This recipe is my go-to staple. I love this. But before making this for the first time about a year ago, I had never used cumin and didn't know what it was for. Subsequently, I discovered it is used to give that smokey flavor in chili. When I started writing this post, I looked up "uses for cumin".
Cumin seeds are used as a spice for their distinctive aroma, popular in Nepalese, Indian, Pakistani, North African, Middle Eastern, Sri Lankan, Cuban, northern Mexican cuisines, central Asian Uzbek cuisine, and the western Chinese cuisines of Sichuan and Xinjiang. Cumin can be found in some Dutch cheeses, such as Leyden cheese, and in some traditional breads from France. It is commonly used in traditional Brazilian cuisine. Cumin can be an ingredient in chili powder (often Texan or Mexican-style), and is found in achiote blends, adobos, sofrito, garam masala, curry powder, and bahaarat. Cumin can be used ground or as whole seeds. Cumin was also used heavily in ancient Roman cuisine.
Wow! I had no idea it was used in so many different cultures and in so many un-chili types of food. Anyway, to the chili:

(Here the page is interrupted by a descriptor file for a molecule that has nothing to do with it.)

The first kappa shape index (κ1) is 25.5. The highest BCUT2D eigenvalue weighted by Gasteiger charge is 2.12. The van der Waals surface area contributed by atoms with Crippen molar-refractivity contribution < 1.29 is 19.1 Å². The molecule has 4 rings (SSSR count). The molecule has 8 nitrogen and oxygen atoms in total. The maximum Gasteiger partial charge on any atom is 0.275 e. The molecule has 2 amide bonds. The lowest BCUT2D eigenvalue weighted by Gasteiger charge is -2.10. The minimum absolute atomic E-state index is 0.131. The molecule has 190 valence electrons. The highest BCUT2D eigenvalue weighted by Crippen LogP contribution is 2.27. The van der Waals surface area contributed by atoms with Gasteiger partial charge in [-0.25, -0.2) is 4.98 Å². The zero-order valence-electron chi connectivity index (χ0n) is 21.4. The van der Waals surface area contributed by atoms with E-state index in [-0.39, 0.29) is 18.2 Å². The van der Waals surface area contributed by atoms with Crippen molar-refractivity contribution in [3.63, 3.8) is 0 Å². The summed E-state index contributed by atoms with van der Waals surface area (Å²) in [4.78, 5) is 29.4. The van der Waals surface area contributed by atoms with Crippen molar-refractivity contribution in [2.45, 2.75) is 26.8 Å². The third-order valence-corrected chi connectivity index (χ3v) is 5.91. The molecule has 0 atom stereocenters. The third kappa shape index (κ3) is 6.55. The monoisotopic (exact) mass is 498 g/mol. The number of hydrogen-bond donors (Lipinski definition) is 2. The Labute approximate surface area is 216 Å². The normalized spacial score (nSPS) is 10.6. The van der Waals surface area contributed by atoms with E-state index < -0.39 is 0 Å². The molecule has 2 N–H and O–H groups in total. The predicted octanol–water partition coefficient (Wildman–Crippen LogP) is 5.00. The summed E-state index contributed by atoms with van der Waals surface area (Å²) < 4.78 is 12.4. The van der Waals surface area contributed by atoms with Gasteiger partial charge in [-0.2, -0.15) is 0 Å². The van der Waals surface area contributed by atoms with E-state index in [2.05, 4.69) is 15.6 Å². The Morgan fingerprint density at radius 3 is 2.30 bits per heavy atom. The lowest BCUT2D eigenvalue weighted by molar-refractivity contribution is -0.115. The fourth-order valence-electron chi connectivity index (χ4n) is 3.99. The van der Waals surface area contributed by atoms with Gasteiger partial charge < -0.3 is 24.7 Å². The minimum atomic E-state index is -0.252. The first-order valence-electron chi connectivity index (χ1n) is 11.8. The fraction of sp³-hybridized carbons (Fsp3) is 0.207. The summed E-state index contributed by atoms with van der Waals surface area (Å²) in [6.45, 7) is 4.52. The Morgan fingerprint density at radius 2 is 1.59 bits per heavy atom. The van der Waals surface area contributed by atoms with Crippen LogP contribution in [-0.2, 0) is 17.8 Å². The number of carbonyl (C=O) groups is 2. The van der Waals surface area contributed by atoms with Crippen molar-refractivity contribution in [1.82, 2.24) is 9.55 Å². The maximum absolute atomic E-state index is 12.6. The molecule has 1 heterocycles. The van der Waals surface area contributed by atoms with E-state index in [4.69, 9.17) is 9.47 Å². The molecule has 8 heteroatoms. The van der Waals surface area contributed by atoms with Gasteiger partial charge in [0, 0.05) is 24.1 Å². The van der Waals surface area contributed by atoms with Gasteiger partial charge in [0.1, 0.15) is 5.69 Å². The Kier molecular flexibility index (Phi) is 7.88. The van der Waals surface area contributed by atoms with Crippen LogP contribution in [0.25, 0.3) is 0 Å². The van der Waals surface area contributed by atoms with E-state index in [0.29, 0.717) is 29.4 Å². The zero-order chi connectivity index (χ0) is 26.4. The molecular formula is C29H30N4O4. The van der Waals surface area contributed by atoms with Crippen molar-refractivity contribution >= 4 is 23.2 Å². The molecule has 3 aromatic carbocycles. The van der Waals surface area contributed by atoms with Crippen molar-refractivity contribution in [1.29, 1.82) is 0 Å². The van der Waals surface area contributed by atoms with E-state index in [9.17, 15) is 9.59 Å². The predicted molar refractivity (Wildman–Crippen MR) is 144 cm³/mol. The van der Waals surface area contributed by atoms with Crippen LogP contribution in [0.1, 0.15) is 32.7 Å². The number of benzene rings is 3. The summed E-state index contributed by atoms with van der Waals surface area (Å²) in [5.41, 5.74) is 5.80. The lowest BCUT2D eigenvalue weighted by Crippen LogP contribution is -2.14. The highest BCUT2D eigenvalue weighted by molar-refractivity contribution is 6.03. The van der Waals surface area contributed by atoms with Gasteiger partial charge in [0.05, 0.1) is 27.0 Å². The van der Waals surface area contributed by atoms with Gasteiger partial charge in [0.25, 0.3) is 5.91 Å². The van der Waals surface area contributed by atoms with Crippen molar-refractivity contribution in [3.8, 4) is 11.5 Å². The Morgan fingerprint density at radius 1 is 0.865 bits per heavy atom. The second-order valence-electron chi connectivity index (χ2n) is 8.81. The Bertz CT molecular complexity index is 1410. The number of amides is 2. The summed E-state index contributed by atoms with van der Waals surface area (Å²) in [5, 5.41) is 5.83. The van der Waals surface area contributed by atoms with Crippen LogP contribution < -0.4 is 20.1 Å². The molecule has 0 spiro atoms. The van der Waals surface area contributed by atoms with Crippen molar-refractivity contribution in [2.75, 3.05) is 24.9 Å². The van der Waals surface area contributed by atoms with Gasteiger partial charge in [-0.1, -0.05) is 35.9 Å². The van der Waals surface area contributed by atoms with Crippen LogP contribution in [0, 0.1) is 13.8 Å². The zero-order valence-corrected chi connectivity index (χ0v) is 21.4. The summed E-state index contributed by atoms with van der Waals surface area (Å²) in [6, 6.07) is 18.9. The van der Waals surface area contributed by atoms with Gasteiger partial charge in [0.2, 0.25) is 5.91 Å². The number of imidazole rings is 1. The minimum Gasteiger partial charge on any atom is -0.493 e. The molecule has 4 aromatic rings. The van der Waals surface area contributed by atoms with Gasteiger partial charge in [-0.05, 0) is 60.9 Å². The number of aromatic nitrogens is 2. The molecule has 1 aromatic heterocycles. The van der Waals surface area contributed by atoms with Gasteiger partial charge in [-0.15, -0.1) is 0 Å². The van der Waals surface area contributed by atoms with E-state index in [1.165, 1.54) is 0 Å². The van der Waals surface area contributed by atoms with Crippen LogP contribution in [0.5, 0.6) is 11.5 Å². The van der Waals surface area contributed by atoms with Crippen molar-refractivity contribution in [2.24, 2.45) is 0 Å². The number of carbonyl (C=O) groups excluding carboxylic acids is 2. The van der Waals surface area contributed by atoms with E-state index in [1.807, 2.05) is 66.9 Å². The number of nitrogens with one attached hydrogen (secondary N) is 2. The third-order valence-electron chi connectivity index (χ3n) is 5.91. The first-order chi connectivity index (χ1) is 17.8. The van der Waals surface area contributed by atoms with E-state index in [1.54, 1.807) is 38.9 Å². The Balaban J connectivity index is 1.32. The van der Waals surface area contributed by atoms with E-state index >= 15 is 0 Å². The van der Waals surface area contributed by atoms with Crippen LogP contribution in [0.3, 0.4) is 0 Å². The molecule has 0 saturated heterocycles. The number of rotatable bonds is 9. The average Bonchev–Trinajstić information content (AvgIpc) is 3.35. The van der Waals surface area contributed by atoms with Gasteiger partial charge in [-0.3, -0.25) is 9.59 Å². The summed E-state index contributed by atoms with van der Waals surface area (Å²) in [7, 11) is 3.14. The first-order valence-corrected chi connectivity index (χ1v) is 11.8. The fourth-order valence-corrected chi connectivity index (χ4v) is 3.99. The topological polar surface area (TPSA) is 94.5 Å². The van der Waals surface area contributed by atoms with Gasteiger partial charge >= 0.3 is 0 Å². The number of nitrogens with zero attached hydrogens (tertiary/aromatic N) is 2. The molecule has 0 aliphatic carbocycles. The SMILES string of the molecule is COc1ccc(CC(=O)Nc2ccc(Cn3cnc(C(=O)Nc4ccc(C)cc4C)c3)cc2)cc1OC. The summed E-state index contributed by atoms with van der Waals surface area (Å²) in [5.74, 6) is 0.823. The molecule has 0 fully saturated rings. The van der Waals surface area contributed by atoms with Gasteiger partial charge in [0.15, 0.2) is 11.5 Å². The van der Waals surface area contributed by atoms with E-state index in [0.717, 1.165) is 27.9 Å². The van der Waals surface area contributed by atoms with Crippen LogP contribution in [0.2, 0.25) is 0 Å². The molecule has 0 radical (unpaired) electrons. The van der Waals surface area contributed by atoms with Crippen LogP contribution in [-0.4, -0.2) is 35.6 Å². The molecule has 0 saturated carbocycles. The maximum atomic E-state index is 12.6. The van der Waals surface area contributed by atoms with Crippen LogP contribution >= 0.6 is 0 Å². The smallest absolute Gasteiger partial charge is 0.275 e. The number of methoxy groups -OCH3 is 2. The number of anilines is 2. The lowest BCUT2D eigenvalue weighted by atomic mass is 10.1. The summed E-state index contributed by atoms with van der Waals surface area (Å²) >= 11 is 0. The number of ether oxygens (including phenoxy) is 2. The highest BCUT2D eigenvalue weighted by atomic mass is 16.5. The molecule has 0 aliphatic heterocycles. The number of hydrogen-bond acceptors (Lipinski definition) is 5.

12oz. ground beef
3/4 cup chopped onion
1 clove garlic, minced
1 (15oz.) can red kidney beans, rinsed and drained
1 (8oz.) can tomato sauce
1 (8oz.) can stewed tomatoes (with juices), chopped
3/4 cup macaroni
1/4 cup water
2 teaspoons chili powder
1 teaspoon ground cumin
1/3 cup shredded sharp cheddar cheese.... or more if you're like me ;)
In large pot, brown the ground beef with the onions and garlic (I like to throw in a few shakes of Worcestershire sauce here). Drain fat.
Stir in beans, tomato sauce, tomatoes (with juices), macaroni, water, chili powder and cumin.
Bring to boil, reduce heat.
Cover and simmer for 10 minutes. Stir well, then cover and simmer for 10 more minutes, or until macaroni is tender but firm (sometimes, when I'm feeling crazy, I like to throw in a can of drained corn). Sprinkle with cheese, then cover and let it melt over low heat.